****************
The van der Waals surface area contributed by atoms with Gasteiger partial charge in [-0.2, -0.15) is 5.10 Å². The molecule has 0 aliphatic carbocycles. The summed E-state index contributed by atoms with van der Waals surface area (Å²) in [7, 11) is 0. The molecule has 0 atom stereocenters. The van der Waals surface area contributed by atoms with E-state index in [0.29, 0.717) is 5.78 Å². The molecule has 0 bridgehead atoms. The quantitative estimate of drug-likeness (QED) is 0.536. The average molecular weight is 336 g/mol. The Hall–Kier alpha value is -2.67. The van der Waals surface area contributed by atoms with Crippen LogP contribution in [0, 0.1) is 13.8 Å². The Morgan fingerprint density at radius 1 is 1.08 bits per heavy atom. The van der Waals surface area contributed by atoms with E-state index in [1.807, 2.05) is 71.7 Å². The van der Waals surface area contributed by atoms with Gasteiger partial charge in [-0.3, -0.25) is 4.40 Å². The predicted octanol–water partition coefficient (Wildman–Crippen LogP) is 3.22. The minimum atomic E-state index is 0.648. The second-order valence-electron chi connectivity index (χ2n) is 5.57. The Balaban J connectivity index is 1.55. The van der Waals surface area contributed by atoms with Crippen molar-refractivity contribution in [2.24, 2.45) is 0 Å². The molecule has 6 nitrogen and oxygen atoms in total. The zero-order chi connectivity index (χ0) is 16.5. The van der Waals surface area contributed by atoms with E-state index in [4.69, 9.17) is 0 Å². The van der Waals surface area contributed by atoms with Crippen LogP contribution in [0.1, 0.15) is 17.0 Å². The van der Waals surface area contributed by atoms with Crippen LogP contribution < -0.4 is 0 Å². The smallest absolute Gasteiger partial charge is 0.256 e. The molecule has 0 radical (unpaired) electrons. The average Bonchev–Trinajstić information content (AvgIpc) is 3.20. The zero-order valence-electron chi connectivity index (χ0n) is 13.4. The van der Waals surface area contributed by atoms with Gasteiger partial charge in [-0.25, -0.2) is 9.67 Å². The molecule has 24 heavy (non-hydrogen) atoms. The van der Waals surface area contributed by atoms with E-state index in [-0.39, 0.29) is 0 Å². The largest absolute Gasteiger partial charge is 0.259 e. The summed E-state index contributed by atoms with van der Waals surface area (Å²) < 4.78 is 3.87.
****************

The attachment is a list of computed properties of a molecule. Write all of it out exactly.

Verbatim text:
The van der Waals surface area contributed by atoms with Gasteiger partial charge in [-0.2, -0.15) is 5.10 Å². The molecule has 0 aliphatic carbocycles. The summed E-state index contributed by atoms with van der Waals surface area (Å²) in [7, 11) is 0. The molecule has 0 atom stereocenters. The van der Waals surface area contributed by atoms with E-state index in [0.29, 0.717) is 5.78 Å². The molecule has 0 bridgehead atoms. The quantitative estimate of drug-likeness (QED) is 0.536. The average molecular weight is 336 g/mol. The Hall–Kier alpha value is -2.67. The van der Waals surface area contributed by atoms with Crippen LogP contribution in [0, 0.1) is 13.8 Å². The Morgan fingerprint density at radius 1 is 1.08 bits per heavy atom. The van der Waals surface area contributed by atoms with E-state index in [1.807, 2.05) is 71.7 Å². The van der Waals surface area contributed by atoms with Gasteiger partial charge in [-0.3, -0.25) is 4.40 Å². The predicted octanol–water partition coefficient (Wildman–Crippen LogP) is 3.22. The minimum atomic E-state index is 0.648. The second-order valence-electron chi connectivity index (χ2n) is 5.57. The Balaban J connectivity index is 1.55. The van der Waals surface area contributed by atoms with Crippen molar-refractivity contribution in [2.24, 2.45) is 0 Å². The molecule has 6 nitrogen and oxygen atoms in total. The zero-order chi connectivity index (χ0) is 16.5. The van der Waals surface area contributed by atoms with E-state index in [4.69, 9.17) is 0 Å². The van der Waals surface area contributed by atoms with Crippen LogP contribution in [0.1, 0.15) is 17.0 Å². The van der Waals surface area contributed by atoms with Crippen LogP contribution < -0.4 is 0 Å². The smallest absolute Gasteiger partial charge is 0.256 e. The molecule has 0 radical (unpaired) electrons. The average Bonchev–Trinajstić information content (AvgIpc) is 3.20. The zero-order valence-electron chi connectivity index (χ0n) is 13.4. The van der Waals surface area contributed by atoms with Gasteiger partial charge in [-0.25, -0.2) is 9.67 Å². The molecule has 24 heavy (non-hydrogen) atoms. The van der Waals surface area contributed by atoms with E-state index in [-0.39, 0.29) is 0 Å². The largest absolute Gasteiger partial charge is 0.259 e. The summed E-state index contributed by atoms with van der Waals surface area (Å²) < 4.78 is 3.87.